...we're introducing a dedicated streaming TV lineup as part of YouTube Select in the U.S. to help brands reach their audiences where they are watching. Streaming TV combines the best of YouTube TV and lineups content, both on TV screens. That means being able to easily reach your audience with a single, scalable offering on the big screen.

The bulk of YouTube's videos may be still consumed via handheld devices or computers, but the 250 million hours of YouTube content watched on actual television sets every day is hardly chump change. For perspective, the last confirmed comparable figure from Netflix indicated its customers were only enjoying 140 million hours' worth of ad-free video every day.

It's a big collective step

Were it just any one of these four items on its own, the rumor or confirmed development (like YouTube Select specifically for TV-watching) might not even be worth mentioning. To see all four possibilities materializing at the same time, however, is telling as well as intuitive. A set-top box meant to serve as an alternative to traditional cable television should come with a remote, and that technology should make it easy to connect to a skinny bundle like YouTube TV. If Alphabet wants to become a serious contender as an alternative to linear cable, it should be able to assure advertisers their ads are relevant and effective specifically for the venue being utilized.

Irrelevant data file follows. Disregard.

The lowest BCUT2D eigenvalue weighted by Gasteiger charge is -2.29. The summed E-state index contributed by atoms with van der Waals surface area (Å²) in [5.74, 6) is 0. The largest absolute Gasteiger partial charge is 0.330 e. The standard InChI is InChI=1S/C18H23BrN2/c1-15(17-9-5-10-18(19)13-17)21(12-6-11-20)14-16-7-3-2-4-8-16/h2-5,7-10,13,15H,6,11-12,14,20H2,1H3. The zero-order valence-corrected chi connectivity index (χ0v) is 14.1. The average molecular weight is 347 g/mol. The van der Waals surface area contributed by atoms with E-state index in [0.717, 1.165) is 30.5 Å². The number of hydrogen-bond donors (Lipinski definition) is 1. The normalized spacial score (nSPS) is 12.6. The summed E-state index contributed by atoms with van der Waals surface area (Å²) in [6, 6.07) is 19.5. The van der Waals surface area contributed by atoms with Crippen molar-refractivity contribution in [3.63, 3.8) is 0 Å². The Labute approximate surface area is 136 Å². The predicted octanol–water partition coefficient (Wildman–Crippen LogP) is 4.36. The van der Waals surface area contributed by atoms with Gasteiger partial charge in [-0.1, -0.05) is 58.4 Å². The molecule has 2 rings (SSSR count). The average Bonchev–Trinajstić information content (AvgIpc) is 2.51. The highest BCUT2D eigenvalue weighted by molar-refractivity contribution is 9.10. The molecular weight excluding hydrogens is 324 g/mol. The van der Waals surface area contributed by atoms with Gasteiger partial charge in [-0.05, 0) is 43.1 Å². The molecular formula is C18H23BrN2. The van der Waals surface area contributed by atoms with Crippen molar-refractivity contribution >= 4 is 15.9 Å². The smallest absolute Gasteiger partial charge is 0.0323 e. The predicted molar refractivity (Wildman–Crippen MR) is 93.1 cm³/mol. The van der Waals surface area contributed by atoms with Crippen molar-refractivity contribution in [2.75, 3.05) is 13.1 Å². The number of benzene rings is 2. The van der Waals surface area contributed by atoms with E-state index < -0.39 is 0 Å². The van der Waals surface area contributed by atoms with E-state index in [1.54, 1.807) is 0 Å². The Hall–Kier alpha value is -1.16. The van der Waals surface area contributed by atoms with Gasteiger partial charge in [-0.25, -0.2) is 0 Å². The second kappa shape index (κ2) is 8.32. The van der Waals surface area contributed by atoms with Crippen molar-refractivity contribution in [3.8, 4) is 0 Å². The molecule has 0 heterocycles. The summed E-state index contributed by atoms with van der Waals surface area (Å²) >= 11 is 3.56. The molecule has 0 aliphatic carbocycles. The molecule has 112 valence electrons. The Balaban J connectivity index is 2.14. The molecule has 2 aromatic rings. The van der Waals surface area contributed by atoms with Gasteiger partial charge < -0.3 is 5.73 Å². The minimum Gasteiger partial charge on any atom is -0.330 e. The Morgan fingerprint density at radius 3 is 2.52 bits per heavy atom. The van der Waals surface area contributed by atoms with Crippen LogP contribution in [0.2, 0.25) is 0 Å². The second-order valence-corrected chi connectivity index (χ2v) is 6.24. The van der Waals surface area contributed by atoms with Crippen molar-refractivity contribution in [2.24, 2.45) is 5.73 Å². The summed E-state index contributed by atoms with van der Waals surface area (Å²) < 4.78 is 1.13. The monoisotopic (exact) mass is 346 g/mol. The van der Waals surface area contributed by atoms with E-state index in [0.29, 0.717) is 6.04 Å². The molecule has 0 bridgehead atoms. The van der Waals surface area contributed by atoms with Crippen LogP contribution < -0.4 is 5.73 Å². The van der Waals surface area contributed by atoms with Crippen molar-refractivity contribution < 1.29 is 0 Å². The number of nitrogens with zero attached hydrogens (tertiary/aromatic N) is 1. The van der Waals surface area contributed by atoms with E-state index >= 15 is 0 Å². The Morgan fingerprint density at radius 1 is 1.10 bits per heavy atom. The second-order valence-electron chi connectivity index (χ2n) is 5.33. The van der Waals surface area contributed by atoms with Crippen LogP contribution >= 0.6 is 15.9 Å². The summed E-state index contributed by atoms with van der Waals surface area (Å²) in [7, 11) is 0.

It's still the early innings of the ballgame to be sure. But it's not hyperbole to suggest these past few weeks mark the most -- and best -- effort Alphabet has ever made toward becoming a true TV contender.

John Mackey, CEO of Whole Foods Market, an Amazon subsidiary, is a member of The Motley Fool's board of directors. Suzanne Frey, an executive at Alphabet, is a member of The Motley Fool's board of directors. James Brumley owns shares of Alphabet (A shares). The Motley Fool owns shares of and recommends Alphabet (A shares), Alphabet (C shares), Amazon, Netflix, and Roku and recommends the following options: short January 2022 $1940 calls on Amazon and long January 2022 $1920 calls on Amazon. The Motley Fool has a disclosure policy.